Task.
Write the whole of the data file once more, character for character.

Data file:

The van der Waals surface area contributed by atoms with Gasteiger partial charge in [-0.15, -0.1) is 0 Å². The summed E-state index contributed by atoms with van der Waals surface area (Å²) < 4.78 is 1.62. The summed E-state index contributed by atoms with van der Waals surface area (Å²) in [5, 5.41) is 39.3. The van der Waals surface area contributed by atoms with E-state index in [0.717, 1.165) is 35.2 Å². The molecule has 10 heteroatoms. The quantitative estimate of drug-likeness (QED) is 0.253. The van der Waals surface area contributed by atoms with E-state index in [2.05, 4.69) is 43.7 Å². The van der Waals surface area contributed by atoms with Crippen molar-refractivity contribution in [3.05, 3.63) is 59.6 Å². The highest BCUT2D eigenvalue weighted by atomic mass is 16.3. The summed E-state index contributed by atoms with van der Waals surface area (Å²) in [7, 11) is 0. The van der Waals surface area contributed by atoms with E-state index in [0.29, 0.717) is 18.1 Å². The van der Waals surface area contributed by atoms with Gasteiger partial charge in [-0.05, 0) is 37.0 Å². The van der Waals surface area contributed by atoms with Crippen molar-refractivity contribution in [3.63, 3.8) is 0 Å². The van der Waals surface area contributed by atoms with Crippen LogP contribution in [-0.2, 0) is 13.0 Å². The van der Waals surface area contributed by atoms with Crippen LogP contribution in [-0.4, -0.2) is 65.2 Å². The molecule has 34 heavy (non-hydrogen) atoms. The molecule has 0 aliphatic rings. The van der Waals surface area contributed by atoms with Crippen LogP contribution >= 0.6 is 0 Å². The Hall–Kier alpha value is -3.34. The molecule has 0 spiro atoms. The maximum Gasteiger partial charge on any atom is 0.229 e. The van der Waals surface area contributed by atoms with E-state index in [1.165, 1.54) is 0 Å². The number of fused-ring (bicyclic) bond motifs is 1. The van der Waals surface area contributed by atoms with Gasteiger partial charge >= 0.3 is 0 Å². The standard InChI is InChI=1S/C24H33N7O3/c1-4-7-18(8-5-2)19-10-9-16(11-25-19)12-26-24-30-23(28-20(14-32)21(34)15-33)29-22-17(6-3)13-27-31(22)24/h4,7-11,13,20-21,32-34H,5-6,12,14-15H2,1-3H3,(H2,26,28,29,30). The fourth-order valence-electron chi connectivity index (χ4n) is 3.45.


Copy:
The van der Waals surface area contributed by atoms with Gasteiger partial charge in [-0.15, -0.1) is 0 Å². The summed E-state index contributed by atoms with van der Waals surface area (Å²) < 4.78 is 1.62. The summed E-state index contributed by atoms with van der Waals surface area (Å²) in [5, 5.41) is 39.3. The van der Waals surface area contributed by atoms with E-state index in [0.717, 1.165) is 35.2 Å². The molecule has 10 heteroatoms. The quantitative estimate of drug-likeness (QED) is 0.253. The van der Waals surface area contributed by atoms with E-state index in [2.05, 4.69) is 43.7 Å². The van der Waals surface area contributed by atoms with Crippen molar-refractivity contribution in [3.05, 3.63) is 59.6 Å². The highest BCUT2D eigenvalue weighted by atomic mass is 16.3. The summed E-state index contributed by atoms with van der Waals surface area (Å²) in [7, 11) is 0. The van der Waals surface area contributed by atoms with E-state index in [0.29, 0.717) is 18.1 Å². The van der Waals surface area contributed by atoms with Gasteiger partial charge in [-0.05, 0) is 37.0 Å². The van der Waals surface area contributed by atoms with Crippen molar-refractivity contribution in [3.63, 3.8) is 0 Å². The van der Waals surface area contributed by atoms with Crippen LogP contribution in [-0.2, 0) is 13.0 Å². The van der Waals surface area contributed by atoms with Crippen LogP contribution in [-0.4, -0.2) is 65.2 Å². The molecule has 34 heavy (non-hydrogen) atoms. The molecule has 0 aliphatic rings. The van der Waals surface area contributed by atoms with Crippen LogP contribution >= 0.6 is 0 Å². The Hall–Kier alpha value is -3.34. The molecule has 0 spiro atoms. The maximum Gasteiger partial charge on any atom is 0.229 e. The van der Waals surface area contributed by atoms with E-state index in [1.165, 1.54) is 0 Å². The number of fused-ring (bicyclic) bond motifs is 1. The van der Waals surface area contributed by atoms with Gasteiger partial charge >= 0.3 is 0 Å². The standard InChI is InChI=1S/C24H33N7O3/c1-4-7-18(8-5-2)19-10-9-16(11-25-19)12-26-24-30-23(28-20(14-32)21(34)15-33)29-22-17(6-3)13-27-31(22)24/h4,7-11,13,20-21,32-34H,5-6,12,14-15H2,1-3H3,(H2,26,28,29,30). The fourth-order valence-electron chi connectivity index (χ4n) is 3.45.